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I'm trying to get a deeper understanding in Python's data model and I don't fully understand the following code:

>>> x = 1

>>> isinstance(x,int)
True

>>> isinstance(x,numbers.Integral)
True

>>> inspect.getmro(int)
(<type 'int'>, <type 'object'>)

>>> inspect.getmro(numbers.Integral)
(<class 'numbers.Integral'>, <class 'numbers.Rational'>, <class 'numbers.Real'>,
 <class 'numbers.Complex'>, <class 'numbers.Number'>, <type 'object'>)

Based on the above, it seems that int and number.Integral are not in the same hierarchy.

From the Python reference (2.6.6) I see

numbers.Integral - These represent elements from the mathematical set of integers (positive and negative).

What's the difference between int and numbers.Integral? Does it have something to do with the type int vs class numbers.Integral I see in the above output?

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up vote 7 down vote accepted

numbers defines a hierarchy of abstract classes that define operations possible on numeric types. See PEP 3141. The difference between int and Integral is that int is a concrete type that supports all the operations Integral defines.

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I've read about the type hierarchy for numbers and about ABCs. The fact that I don't see int and numbers.Integral on the same hierarchy is that int does not derive from number.Integral but it is registered as a "virtual subclass". Correct? I see the relation between them, from numbers.Integral towards int, in numbers.Integral._abc_registry but is it possible to see the other side of the relation also (from int towards numbers.Integral)? – ElenaT Nov 22 '11 at 21:10
2  
@ElenaT: number.Integral is a model (or a concept). int is an implementation of that model. That's how they're related. Inheritance is orthogonal to the issue. – Cat Plus Plus Nov 22 '11 at 22:08

Allow me to add two things:

isinstance(x,numbers.Integral)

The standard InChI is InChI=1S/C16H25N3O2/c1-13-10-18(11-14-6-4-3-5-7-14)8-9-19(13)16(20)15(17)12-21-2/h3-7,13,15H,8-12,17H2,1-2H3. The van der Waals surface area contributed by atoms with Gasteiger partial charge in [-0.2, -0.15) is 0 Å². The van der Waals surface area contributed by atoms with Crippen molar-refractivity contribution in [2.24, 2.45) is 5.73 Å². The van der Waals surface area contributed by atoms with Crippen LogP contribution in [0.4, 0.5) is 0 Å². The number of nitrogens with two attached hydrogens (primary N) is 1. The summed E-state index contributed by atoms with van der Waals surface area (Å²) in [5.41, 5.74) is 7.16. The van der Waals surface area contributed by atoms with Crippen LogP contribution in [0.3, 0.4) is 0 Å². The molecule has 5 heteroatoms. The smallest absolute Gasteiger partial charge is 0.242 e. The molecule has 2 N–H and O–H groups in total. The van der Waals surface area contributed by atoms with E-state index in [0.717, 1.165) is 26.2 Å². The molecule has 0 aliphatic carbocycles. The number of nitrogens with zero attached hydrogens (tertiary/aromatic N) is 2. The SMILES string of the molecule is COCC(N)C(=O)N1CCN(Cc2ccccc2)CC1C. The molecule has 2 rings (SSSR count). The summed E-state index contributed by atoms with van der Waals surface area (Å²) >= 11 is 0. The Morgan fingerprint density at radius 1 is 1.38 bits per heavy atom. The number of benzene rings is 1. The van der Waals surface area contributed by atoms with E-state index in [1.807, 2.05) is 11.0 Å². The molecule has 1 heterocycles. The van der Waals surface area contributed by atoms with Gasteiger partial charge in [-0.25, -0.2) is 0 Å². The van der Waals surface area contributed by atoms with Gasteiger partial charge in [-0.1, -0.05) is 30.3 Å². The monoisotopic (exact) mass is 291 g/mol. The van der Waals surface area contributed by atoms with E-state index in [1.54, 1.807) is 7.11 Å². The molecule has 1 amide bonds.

also covers long and

isinstance(x, int)

does not. The numbers.Integral test would be closer to

isinstance(x, (int, long))

in Python 2 (Python 3 killed long for good.)

I prefer the test with numbers.Integral, because if you derive from int (or long), isinstance(y, numbers.Integral) will still be True.

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If you subclass int (or long on Python 2), isinstance(subclass_instance, (int, long)) would still be true. The difference is if you are working with another Integral type that defines all the same methods but does not inherit from int or long, such as numpy integers. isinstance(np.int64(), (int, long) will always be False, while isinstance(np.int64(), numbers.Integral) will return True. – Alexander Huszagh Jan 11 at 6:39
    
@AlexanderHuszagh, you are right. – Robert Siemer Jan 11 at 17:17
In [34]: numbers.Integral ?
Type:           ABCMeta
Base Class:     <class 'abc.ABCMeta'>
String Form:    <class 'numbers.Integral'>
Namespace:      Interactive
File:           c:\python26\lib\numbers.py
Docstring:
    Integral adds a conversion to long and the bit-string operations.


In [35]: int ?
Type:           type
Base Class:     <type 'type'>
String Form:    <type 'int'>
Namespace:      Python builtin
Docstring:
    int(x[, base]) -> integer


In [36]: type(int) == type (numbers.Integral)
Out[36]: False

In [39]: issubclass(int, numbers.Integral)
Out[39]: True

Integral is an Abstract Base Class. int is a subclass of the ABCMeta Integral

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